THUMBS UP TO… expanded resources. Last week both the Marseilles City Council and Seneca Village Board took steps to supply police officers to public schools in those communities, moves aimed at both increasing positive relationships between law enforcement agencies, students and teachers as well as making the schools themselves safer places to learn and work.
In Seneca, the high school will pay the full cost of having an armed officer on school grounds. In Marseilles, the city and school probably will go 50-50 on the costs of having a police officer working at the school every day it’s in session, as well as at evening events like sports contests. SROs have been on the job in several local schools over the years, by and large to positive reviews from all relevant parties. We hope to see similarly favorable feedback for these two new officers and the communities they will serve.
THUMBS DOWN TO… a trashy problem. Last week a Grand Ridge resident approached the Village Board to complain about an issue he said he’s been dealing with for more than a decade — a neighbor who puts trash cans, brush and other debris in a shared alley. As the resident pointed out, the alley is public property, but more importantly there is an ordinance on file allowing the village to remove anything placed improperly on public property and to charge associated costs to the offending party, as well as levy fines as appropriate.
Village Attorney Sheryl Churney said fines for illegal dumping of trash or waste run from $75 to $750. Those are dollar amounts that should be sufficient to correct the conduct, but that approach only works if the rules on the books are enforced as written. We’re not here to weigh in on spats between neighbors, but this is a textbook example that having a law on its own doesn’t prevent bad behavior. That law must be enforced if it can be expected to have any preventive power. We’re glad to hear trustees commit to executing waste removal and levying fines, but have to wonder why it took so long to get to this point.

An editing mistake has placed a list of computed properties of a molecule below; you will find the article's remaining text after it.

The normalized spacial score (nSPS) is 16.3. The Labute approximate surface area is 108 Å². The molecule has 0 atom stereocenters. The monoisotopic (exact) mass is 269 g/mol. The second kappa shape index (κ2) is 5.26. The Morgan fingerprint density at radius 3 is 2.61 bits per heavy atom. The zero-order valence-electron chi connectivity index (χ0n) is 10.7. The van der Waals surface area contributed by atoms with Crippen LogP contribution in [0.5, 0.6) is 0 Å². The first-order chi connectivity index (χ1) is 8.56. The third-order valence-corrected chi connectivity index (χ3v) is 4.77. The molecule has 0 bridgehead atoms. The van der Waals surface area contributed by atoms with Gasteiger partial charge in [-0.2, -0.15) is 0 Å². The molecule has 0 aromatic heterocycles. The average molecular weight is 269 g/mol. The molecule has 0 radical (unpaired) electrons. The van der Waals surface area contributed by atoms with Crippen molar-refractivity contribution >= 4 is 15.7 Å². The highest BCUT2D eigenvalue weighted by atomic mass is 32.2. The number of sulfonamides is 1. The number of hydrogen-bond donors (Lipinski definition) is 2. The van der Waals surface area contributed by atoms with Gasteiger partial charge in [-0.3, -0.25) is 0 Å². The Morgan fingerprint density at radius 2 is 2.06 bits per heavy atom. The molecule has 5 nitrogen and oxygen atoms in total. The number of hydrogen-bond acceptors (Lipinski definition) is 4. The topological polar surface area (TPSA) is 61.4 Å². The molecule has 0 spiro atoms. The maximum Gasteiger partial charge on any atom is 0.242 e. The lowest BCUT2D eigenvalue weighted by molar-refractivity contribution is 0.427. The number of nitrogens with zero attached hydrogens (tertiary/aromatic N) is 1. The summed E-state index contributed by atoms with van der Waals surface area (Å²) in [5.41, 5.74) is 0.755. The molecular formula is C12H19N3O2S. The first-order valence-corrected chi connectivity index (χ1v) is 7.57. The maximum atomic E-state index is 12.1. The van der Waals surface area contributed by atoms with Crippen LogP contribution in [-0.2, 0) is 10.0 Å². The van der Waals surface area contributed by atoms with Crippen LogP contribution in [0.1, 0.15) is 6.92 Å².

THUMBS UP TO… pounding pavement. When the Shepherd Middle School band takes to the streets for the Sept. 19 Ottawa High School Homecoming Parade, it’ll do so with members sporting fresh new uniforms, the result of a massive, multi-year fundraising effort. The Ottawa Elementary School Board last week praised band teacher Justin Marxman for his efforts, noting he and his students and families raised more than $32,000 in a campaign started in 2016.
The district is kicking in $7,500 for purchase of tuxedo jackets, pants, shirts, bowties and marching band jackets. The current band uniforms lasted 20 years and served thousands of students, and the hope is the new threads will last another two decades. In what has been an uncomfortably extended period of financial insecurity for many public school districts, efforts to raise money for non-essential (but eminently practical) things like band uniforms show not just the dedication of professionals like Marxman, but also reveal a community dedicated to supporting the arts far beyond just a few rounds of applause at the end of each song.
THUMBS DOWN TO… ignoring warnings. We’ve spent a lot of ink over the years urging people to heed posted warnings at Starved Rock and other state parks instructing hikers to stay on marked trails. We have to repeat the message frequently because it’s so often ignored, directly resulting in injury, sometimes death, to say nothing of the danger posed to those brave enough to attempt rescue missions. But we’ve noticed trails are not the only place where safety bulletins are overlooked, as there seems also to be far too many instances of people swimming in water deemed unsafe and not everyone is pulled out alive.
Fortunately most of those occurrences involve Lake Michigan — the state doesn’t seem to matter, as it happens in Wisconsin, Indiana and Michigan as well as Illinois — but we’d hope the takeaway is the same regardless: the safety warnings are in place for a very good reason, to keep you safe. You might be a strong swimmer or a hardy hiker, but if the risk is too great, what is there to gain? Live to play another day.